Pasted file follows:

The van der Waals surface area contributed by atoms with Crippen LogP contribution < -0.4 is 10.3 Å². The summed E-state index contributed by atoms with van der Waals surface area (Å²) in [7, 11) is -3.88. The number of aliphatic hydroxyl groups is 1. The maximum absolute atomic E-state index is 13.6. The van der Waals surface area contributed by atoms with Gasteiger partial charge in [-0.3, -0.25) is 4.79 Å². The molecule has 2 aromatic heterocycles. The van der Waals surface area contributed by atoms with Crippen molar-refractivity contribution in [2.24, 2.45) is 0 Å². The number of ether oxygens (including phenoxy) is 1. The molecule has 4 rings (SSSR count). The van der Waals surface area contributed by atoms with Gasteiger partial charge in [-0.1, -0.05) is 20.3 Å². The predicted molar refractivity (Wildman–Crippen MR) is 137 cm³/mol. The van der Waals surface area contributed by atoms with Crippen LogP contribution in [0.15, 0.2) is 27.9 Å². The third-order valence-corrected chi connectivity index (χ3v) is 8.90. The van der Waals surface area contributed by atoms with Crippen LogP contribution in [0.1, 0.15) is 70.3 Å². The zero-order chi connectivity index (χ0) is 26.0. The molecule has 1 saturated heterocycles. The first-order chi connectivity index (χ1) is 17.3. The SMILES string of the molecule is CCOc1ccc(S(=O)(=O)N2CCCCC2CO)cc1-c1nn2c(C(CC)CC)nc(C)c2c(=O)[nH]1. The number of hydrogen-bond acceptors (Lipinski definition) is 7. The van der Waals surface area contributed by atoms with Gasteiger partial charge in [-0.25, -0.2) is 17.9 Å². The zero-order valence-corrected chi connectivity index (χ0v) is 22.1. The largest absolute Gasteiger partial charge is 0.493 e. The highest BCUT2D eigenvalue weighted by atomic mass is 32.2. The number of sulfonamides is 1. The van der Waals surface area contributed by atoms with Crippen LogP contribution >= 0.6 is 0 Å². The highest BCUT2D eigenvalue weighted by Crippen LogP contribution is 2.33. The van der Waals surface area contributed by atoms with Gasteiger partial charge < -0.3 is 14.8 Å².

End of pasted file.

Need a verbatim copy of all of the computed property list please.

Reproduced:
The van der Waals surface area contributed by atoms with Crippen LogP contribution < -0.4 is 10.3 Å². The summed E-state index contributed by atoms with van der Waals surface area (Å²) in [7, 11) is -3.88. The number of aliphatic hydroxyl groups is 1. The maximum absolute atomic E-state index is 13.6. The van der Waals surface area contributed by atoms with Gasteiger partial charge in [-0.3, -0.25) is 4.79 Å². The molecule has 2 aromatic heterocycles. The van der Waals surface area contributed by atoms with Crippen molar-refractivity contribution in [2.24, 2.45) is 0 Å². The number of ether oxygens (including phenoxy) is 1. The molecule has 4 rings (SSSR count). The van der Waals surface area contributed by atoms with Gasteiger partial charge in [-0.1, -0.05) is 20.3 Å². The predicted molar refractivity (Wildman–Crippen MR) is 137 cm³/mol. The van der Waals surface area contributed by atoms with Crippen LogP contribution in [0.15, 0.2) is 27.9 Å². The third-order valence-corrected chi connectivity index (χ3v) is 8.90. The van der Waals surface area contributed by atoms with Crippen LogP contribution in [0.1, 0.15) is 70.3 Å². The zero-order chi connectivity index (χ0) is 26.0. The molecule has 1 saturated heterocycles. The first-order chi connectivity index (χ1) is 17.3. The SMILES string of the molecule is CCOc1ccc(S(=O)(=O)N2CCCCC2CO)cc1-c1nn2c(C(CC)CC)nc(C)c2c(=O)[nH]1. The number of hydrogen-bond acceptors (Lipinski definition) is 7. The van der Waals surface area contributed by atoms with Gasteiger partial charge in [-0.25, -0.2) is 17.9 Å². The zero-order valence-corrected chi connectivity index (χ0v) is 22.1. The largest absolute Gasteiger partial charge is 0.493 e. The highest BCUT2D eigenvalue weighted by atomic mass is 32.2. The number of sulfonamides is 1. The van der Waals surface area contributed by atoms with Crippen LogP contribution >= 0.6 is 0 Å². The highest BCUT2D eigenvalue weighted by Crippen LogP contribution is 2.33. The van der Waals surface area contributed by atoms with Gasteiger partial charge < -0.3 is 14.8 Å².